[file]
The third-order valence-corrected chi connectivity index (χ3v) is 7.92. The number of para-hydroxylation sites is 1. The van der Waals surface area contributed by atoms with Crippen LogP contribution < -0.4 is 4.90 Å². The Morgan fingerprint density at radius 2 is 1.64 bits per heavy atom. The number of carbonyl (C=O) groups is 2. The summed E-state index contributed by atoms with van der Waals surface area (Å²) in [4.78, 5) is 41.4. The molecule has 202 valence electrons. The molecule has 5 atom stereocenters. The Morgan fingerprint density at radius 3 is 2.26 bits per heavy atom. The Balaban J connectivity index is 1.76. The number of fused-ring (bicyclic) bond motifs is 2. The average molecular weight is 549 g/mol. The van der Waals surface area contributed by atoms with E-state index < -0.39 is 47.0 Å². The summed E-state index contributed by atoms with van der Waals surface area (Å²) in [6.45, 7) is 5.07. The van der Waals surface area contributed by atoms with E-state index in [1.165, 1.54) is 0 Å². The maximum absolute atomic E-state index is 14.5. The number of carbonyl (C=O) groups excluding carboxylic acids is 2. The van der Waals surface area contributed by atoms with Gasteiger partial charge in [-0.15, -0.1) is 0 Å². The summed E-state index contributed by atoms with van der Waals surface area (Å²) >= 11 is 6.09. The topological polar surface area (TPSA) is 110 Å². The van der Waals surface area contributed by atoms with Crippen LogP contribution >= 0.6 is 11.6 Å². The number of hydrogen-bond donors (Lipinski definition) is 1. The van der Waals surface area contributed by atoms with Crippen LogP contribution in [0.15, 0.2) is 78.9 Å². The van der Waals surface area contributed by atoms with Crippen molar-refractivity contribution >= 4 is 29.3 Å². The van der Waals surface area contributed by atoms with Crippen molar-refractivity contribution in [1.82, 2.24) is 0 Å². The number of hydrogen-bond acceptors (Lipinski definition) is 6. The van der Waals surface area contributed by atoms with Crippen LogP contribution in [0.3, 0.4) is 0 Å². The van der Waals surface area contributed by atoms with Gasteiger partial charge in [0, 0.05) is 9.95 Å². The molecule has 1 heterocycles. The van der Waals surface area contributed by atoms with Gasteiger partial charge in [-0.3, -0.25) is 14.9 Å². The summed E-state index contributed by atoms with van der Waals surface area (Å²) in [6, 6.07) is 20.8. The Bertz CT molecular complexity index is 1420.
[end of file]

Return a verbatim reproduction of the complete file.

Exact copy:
The third-order valence-corrected chi connectivity index (χ3v) is 7.92. The number of para-hydroxylation sites is 1. The van der Waals surface area contributed by atoms with Crippen LogP contribution < -0.4 is 4.90 Å². The Morgan fingerprint density at radius 2 is 1.64 bits per heavy atom. The number of carbonyl (C=O) groups is 2. The summed E-state index contributed by atoms with van der Waals surface area (Å²) in [4.78, 5) is 41.4. The molecule has 202 valence electrons. The molecule has 5 atom stereocenters. The Morgan fingerprint density at radius 3 is 2.26 bits per heavy atom. The Balaban J connectivity index is 1.76. The number of fused-ring (bicyclic) bond motifs is 2. The average molecular weight is 549 g/mol. The van der Waals surface area contributed by atoms with E-state index < -0.39 is 47.0 Å². The summed E-state index contributed by atoms with van der Waals surface area (Å²) in [6.45, 7) is 5.07. The van der Waals surface area contributed by atoms with E-state index in [1.165, 1.54) is 0 Å². The maximum absolute atomic E-state index is 14.5. The number of carbonyl (C=O) groups excluding carboxylic acids is 2. The van der Waals surface area contributed by atoms with Gasteiger partial charge in [-0.15, -0.1) is 0 Å². The summed E-state index contributed by atoms with van der Waals surface area (Å²) >= 11 is 6.09. The topological polar surface area (TPSA) is 110 Å². The van der Waals surface area contributed by atoms with Crippen LogP contribution >= 0.6 is 11.6 Å². The number of hydrogen-bond donors (Lipinski definition) is 1. The van der Waals surface area contributed by atoms with Crippen LogP contribution in [0.15, 0.2) is 78.9 Å². The van der Waals surface area contributed by atoms with Crippen molar-refractivity contribution >= 4 is 29.3 Å². The van der Waals surface area contributed by atoms with Crippen molar-refractivity contribution in [1.82, 2.24) is 0 Å². The number of hydrogen-bond acceptors (Lipinski definition) is 6. The van der Waals surface area contributed by atoms with Crippen LogP contribution in [0.3, 0.4) is 0 Å². The van der Waals surface area contributed by atoms with Gasteiger partial charge in [0, 0.05) is 9.95 Å². The molecule has 1 heterocycles. The van der Waals surface area contributed by atoms with Gasteiger partial charge in [-0.3, -0.25) is 14.9 Å². The summed E-state index contributed by atoms with van der Waals surface area (Å²) in [6, 6.07) is 20.8. The Bertz CT molecular complexity index is 1420.